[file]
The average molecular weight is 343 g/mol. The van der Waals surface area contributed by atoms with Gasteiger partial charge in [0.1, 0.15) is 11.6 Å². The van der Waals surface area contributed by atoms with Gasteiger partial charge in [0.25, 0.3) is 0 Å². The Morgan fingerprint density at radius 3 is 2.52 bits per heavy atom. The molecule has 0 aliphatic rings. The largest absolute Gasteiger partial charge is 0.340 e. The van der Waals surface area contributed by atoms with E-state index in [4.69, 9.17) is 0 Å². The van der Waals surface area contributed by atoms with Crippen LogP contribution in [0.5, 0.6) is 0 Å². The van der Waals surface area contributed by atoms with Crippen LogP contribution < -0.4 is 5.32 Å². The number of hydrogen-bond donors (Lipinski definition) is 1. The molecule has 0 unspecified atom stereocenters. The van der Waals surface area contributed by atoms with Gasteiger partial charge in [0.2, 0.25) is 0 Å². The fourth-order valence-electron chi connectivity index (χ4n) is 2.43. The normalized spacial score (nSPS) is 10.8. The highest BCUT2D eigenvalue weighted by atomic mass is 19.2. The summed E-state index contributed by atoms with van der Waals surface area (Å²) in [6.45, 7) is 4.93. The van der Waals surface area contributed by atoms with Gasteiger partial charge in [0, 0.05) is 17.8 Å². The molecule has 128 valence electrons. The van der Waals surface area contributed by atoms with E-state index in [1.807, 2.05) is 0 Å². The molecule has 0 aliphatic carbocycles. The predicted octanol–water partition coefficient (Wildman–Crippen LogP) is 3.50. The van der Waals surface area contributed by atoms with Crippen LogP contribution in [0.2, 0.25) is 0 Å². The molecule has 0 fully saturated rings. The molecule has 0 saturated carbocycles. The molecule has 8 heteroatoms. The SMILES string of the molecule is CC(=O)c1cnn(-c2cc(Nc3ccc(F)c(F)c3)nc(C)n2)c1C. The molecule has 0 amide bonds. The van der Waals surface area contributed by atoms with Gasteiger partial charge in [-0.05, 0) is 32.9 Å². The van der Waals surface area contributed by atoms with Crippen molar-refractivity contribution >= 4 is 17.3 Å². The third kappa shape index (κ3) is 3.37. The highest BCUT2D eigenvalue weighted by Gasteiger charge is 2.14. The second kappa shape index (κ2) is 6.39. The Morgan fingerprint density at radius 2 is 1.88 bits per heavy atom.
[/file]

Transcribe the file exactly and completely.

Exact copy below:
The average molecular weight is 343 g/mol. The van der Waals surface area contributed by atoms with Gasteiger partial charge in [0.1, 0.15) is 11.6 Å². The van der Waals surface area contributed by atoms with Gasteiger partial charge in [0.25, 0.3) is 0 Å². The Morgan fingerprint density at radius 3 is 2.52 bits per heavy atom. The molecule has 0 aliphatic rings. The largest absolute Gasteiger partial charge is 0.340 e. The van der Waals surface area contributed by atoms with E-state index in [4.69, 9.17) is 0 Å². The van der Waals surface area contributed by atoms with Crippen LogP contribution in [0.5, 0.6) is 0 Å². The van der Waals surface area contributed by atoms with Crippen LogP contribution < -0.4 is 5.32 Å². The number of hydrogen-bond donors (Lipinski definition) is 1. The molecule has 0 unspecified atom stereocenters. The van der Waals surface area contributed by atoms with Gasteiger partial charge in [0.2, 0.25) is 0 Å². The fourth-order valence-electron chi connectivity index (χ4n) is 2.43. The normalized spacial score (nSPS) is 10.8. The highest BCUT2D eigenvalue weighted by atomic mass is 19.2. The summed E-state index contributed by atoms with van der Waals surface area (Å²) in [6.45, 7) is 4.93. The van der Waals surface area contributed by atoms with Gasteiger partial charge in [0, 0.05) is 17.8 Å². The molecule has 128 valence electrons. The van der Waals surface area contributed by atoms with E-state index in [1.807, 2.05) is 0 Å². The molecule has 0 aliphatic carbocycles. The predicted octanol–water partition coefficient (Wildman–Crippen LogP) is 3.50. The van der Waals surface area contributed by atoms with Crippen LogP contribution in [0.2, 0.25) is 0 Å². The molecule has 0 fully saturated rings. The molecule has 0 saturated carbocycles. The molecule has 8 heteroatoms. The SMILES string of the molecule is CC(=O)c1cnn(-c2cc(Nc3ccc(F)c(F)c3)nc(C)n2)c1C. The molecule has 0 amide bonds. The van der Waals surface area contributed by atoms with Gasteiger partial charge in [-0.05, 0) is 32.9 Å². The van der Waals surface area contributed by atoms with Crippen molar-refractivity contribution >= 4 is 17.3 Å². The third kappa shape index (κ3) is 3.37. The highest BCUT2D eigenvalue weighted by Gasteiger charge is 2.14. The second kappa shape index (κ2) is 6.39. The Morgan fingerprint density at radius 2 is 1.88 bits per heavy atom.